Law firm warns NHS bodies over Carillion collapse

19 Jan 18

Law firm DAC Beachcroft has warned NHS bodies that PFI contracts involving the failed Carillion firm could be at risk even where it was part of a consortium.

In advice for the NHS, the lawyers said where Carillion was part of a larger PFI consortium, the responsibility for replacing it would be governed mainly by the consortium’s contractual relationship with Carillion.

Public sector clients would normally have to consent to any firm chosen to replace Carillion.

PFI consortiums were “likely to be deliberating termination for insolvency-based default on the part of Carillion” but might also face difficult questions from their own lenders, “as the liquidation of Carillion is also likely to trigger events of default under the financing arrangements”.

Meanwhile, Birmingham City Council has called on work and pensions secretary Esther McVey to help businesses in the city, as Carillion was a partner in its main regeneration project the Paradise redevelopment, which would provide 1.8m square feet of office, hotel and retail space.

Council leader Ian Ward wrote: “The primary concern is of course the workforce and supply chain, but Carillion was a key player in a number of major regeneration projects across Birmingham and the West Midlands and we need urgent reassurance that the delivery of those projects will not be affected.

"Major projects such as HS2 and the Metro extension are about the creation of jobs and skills.

“They're about improving the prospects of people across Birmingham and that must not be adversely affected by the mismanagement at Carillion."

In the continuing fall out from the Carillion collapse, the school catering trade body LACA said Carillion had provided 32,000 meals a day to 200 schools in Leeds, Barnsley, Redcar, Oxfordshire, Gateshead and Tameside.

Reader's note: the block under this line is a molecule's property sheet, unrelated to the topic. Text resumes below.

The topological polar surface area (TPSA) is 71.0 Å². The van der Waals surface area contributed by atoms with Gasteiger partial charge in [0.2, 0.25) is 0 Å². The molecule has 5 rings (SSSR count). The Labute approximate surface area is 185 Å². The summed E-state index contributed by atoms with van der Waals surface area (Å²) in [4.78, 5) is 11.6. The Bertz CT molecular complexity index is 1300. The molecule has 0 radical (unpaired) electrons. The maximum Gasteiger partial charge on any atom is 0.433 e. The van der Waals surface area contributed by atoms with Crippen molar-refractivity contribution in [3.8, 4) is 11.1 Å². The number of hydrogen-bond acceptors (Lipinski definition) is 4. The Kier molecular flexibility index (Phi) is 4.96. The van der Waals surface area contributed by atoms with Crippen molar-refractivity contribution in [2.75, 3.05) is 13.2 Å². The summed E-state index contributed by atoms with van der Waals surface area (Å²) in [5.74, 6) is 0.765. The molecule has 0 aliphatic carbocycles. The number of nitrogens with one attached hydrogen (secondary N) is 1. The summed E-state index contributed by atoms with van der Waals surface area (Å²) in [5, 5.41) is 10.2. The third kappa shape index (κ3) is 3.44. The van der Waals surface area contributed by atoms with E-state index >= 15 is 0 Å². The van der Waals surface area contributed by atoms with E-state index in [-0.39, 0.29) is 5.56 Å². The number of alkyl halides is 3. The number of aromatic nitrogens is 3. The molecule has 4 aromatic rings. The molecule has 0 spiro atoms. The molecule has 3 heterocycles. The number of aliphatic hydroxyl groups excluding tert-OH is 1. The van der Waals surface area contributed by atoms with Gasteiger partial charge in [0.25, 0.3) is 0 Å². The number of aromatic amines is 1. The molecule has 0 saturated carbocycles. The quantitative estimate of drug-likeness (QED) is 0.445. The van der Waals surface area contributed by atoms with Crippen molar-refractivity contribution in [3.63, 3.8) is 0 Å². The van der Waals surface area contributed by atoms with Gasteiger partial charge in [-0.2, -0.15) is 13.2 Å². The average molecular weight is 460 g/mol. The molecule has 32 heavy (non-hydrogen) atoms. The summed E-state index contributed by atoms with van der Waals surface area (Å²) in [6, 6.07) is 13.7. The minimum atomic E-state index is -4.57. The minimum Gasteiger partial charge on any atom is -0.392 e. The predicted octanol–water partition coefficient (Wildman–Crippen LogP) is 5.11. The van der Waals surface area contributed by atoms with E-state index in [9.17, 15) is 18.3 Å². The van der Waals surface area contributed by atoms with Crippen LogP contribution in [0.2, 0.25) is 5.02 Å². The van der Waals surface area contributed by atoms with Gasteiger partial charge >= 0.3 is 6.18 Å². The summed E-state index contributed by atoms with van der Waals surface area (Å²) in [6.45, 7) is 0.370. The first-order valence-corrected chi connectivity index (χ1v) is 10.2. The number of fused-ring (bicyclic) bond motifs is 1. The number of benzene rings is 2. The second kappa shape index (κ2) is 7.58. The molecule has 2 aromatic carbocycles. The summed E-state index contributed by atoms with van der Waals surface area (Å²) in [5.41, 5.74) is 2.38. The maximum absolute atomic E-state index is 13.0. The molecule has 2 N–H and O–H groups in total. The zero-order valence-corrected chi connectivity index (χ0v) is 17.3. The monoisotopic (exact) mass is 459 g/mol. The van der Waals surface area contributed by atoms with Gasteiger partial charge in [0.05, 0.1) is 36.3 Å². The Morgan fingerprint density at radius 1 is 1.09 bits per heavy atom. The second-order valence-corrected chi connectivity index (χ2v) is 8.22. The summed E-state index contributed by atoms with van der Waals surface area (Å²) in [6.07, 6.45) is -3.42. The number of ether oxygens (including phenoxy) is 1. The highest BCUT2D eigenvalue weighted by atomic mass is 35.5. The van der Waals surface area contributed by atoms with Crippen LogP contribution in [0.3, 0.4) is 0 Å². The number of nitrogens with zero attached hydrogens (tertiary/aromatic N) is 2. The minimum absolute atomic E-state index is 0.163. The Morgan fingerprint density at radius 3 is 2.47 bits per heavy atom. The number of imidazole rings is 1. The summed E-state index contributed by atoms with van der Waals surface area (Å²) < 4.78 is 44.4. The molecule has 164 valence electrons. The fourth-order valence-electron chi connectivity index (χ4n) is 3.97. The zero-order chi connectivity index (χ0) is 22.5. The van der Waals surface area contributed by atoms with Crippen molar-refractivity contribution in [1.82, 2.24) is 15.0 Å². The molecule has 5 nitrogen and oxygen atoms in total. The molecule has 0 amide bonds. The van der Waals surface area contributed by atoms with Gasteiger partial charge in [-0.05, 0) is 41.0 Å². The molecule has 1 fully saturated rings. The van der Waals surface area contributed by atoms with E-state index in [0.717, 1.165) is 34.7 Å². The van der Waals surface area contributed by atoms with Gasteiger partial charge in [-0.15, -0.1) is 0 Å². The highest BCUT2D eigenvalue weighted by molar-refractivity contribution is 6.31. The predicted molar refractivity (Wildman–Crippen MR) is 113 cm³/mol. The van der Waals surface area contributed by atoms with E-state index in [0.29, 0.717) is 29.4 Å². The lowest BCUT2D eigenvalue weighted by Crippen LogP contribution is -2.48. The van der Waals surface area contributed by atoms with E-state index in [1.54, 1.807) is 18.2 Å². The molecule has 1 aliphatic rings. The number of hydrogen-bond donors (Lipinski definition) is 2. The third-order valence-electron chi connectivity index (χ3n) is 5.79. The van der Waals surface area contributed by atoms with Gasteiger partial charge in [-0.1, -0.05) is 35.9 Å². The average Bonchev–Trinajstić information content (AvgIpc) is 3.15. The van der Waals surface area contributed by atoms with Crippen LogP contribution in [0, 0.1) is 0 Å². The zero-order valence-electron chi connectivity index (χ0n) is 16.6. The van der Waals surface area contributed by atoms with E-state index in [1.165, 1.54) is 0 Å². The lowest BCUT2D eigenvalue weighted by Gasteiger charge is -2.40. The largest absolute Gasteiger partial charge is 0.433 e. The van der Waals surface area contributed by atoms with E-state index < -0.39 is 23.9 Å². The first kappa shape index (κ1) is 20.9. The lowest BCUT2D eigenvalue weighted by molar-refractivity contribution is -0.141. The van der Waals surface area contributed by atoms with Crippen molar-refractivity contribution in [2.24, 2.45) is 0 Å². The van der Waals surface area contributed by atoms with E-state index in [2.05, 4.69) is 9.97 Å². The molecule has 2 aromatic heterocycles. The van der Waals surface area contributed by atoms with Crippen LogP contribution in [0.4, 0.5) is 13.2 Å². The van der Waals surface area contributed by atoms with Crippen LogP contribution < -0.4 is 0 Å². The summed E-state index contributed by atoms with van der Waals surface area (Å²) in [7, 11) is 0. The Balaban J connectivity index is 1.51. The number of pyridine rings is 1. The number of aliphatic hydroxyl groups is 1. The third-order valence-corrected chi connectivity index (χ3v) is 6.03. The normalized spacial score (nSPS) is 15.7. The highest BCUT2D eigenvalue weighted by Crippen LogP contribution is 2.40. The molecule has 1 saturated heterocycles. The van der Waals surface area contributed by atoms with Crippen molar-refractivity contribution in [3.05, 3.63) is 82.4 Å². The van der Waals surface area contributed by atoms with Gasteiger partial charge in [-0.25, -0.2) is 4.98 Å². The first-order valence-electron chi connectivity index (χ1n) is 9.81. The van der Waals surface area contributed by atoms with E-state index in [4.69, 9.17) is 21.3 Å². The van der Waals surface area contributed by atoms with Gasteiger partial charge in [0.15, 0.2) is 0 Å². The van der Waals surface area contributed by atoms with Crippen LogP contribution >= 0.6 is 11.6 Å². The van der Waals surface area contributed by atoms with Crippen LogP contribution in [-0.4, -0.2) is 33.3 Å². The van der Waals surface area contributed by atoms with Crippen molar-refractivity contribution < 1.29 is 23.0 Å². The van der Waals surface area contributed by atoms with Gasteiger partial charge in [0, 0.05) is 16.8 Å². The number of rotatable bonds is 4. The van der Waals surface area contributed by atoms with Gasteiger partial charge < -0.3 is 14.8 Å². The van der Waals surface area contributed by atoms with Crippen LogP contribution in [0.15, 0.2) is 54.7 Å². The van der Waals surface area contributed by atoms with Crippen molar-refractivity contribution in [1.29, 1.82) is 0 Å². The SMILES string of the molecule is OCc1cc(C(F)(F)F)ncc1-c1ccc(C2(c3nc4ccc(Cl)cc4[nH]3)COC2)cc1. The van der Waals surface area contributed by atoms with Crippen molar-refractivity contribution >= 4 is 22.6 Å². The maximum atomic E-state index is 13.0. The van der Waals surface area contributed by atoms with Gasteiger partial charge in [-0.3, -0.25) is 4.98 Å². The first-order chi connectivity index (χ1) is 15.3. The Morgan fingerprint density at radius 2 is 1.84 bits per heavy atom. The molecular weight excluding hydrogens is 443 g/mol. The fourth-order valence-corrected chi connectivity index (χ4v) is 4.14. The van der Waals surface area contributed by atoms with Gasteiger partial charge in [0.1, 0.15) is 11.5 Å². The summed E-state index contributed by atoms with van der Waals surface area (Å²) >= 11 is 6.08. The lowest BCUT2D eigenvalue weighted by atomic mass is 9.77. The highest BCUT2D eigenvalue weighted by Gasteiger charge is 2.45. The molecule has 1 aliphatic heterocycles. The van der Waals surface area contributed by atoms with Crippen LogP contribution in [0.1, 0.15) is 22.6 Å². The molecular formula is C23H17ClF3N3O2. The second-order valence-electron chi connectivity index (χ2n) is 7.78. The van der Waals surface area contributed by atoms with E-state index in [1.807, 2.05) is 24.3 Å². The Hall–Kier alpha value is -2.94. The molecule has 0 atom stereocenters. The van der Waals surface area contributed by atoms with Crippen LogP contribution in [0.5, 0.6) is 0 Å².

In the health sector, Hospital Caterers Association chair Stewart McKenzie said: “We understand that Carillion’s healthcare portfolio was responsible for preparing more than 18,500 patient meals per day.

“Alongside that, buildings they were responsible for included 200 operating theatres, 300 critical care beds and just under 11,500 in-patient beds. They were also responsible for the new, under construction Royal Liverpool Hospital.”

A report issued yesterday by the National Audit Office on the private finance initiative, and its successor PF2, revealed that the Midland Metropolitan Hospital project in Smethwick was the only one under PF2 to have used an equity funding competition to raise money.

This saw Carillion hold a 50% stake and the government 10%, with other investors accounting for the rest.

Cabinet Office minister David Lidington has told parliament talks were in hand “so that in coming days construction activities can continue without material disruption on crucial projects that the government strongly support”.

See here for DAC Beachcroft's full advisory note. 

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